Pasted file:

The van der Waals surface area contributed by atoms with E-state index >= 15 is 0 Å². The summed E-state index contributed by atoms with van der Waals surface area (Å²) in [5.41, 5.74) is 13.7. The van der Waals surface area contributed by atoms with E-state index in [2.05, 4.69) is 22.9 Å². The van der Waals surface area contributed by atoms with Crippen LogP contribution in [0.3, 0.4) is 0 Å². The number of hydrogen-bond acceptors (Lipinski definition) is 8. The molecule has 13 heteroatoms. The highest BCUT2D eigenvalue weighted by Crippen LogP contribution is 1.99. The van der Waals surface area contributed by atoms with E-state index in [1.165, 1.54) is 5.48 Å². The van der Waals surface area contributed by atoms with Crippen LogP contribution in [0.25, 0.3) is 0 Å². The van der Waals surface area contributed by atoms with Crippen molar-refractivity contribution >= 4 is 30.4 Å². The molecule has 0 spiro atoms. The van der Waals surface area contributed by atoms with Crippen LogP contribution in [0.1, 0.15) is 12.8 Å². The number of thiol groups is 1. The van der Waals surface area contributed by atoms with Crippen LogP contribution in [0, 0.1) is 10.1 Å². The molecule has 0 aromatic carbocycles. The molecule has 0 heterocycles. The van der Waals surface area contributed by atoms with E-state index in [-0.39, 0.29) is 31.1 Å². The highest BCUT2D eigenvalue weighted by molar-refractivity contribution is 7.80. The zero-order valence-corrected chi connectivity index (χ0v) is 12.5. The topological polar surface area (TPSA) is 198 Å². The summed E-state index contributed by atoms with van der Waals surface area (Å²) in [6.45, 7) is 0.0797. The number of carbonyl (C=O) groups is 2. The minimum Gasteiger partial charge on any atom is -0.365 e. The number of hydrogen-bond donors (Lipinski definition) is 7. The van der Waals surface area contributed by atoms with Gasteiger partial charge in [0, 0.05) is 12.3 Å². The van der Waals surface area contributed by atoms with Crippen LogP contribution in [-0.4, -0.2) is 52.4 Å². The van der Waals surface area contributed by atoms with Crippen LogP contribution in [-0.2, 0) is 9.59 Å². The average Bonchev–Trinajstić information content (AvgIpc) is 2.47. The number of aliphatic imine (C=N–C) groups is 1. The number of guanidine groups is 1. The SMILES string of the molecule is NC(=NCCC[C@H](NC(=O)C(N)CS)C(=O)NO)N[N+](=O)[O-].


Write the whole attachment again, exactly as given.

The van der Waals surface area contributed by atoms with E-state index >= 15 is 0 Å². The summed E-state index contributed by atoms with van der Waals surface area (Å²) in [5.41, 5.74) is 13.7. The van der Waals surface area contributed by atoms with E-state index in [2.05, 4.69) is 22.9 Å². The van der Waals surface area contributed by atoms with Crippen LogP contribution in [0.3, 0.4) is 0 Å². The number of hydrogen-bond acceptors (Lipinski definition) is 8. The molecule has 13 heteroatoms. The highest BCUT2D eigenvalue weighted by Crippen LogP contribution is 1.99. The van der Waals surface area contributed by atoms with E-state index in [1.165, 1.54) is 5.48 Å². The van der Waals surface area contributed by atoms with Crippen LogP contribution in [0.25, 0.3) is 0 Å². The van der Waals surface area contributed by atoms with Crippen molar-refractivity contribution >= 4 is 30.4 Å². The molecule has 0 spiro atoms. The van der Waals surface area contributed by atoms with Crippen LogP contribution in [0.1, 0.15) is 12.8 Å². The number of thiol groups is 1. The van der Waals surface area contributed by atoms with Crippen LogP contribution in [0, 0.1) is 10.1 Å². The molecule has 0 aromatic carbocycles. The molecule has 0 heterocycles. The van der Waals surface area contributed by atoms with E-state index in [-0.39, 0.29) is 31.1 Å². The highest BCUT2D eigenvalue weighted by molar-refractivity contribution is 7.80. The zero-order valence-corrected chi connectivity index (χ0v) is 12.5. The topological polar surface area (TPSA) is 198 Å². The summed E-state index contributed by atoms with van der Waals surface area (Å²) in [6.45, 7) is 0.0797. The number of carbonyl (C=O) groups is 2. The minimum Gasteiger partial charge on any atom is -0.365 e. The number of hydrogen-bond donors (Lipinski definition) is 7. The van der Waals surface area contributed by atoms with Gasteiger partial charge in [0, 0.05) is 12.3 Å². The van der Waals surface area contributed by atoms with Crippen LogP contribution in [-0.4, -0.2) is 52.4 Å². The van der Waals surface area contributed by atoms with Crippen LogP contribution in [-0.2, 0) is 9.59 Å². The average Bonchev–Trinajstić information content (AvgIpc) is 2.47. The number of aliphatic imine (C=N–C) groups is 1. The number of guanidine groups is 1. The SMILES string of the molecule is NC(=NCCC[C@H](NC(=O)C(N)CS)C(=O)NO)N[N+](=O)[O-].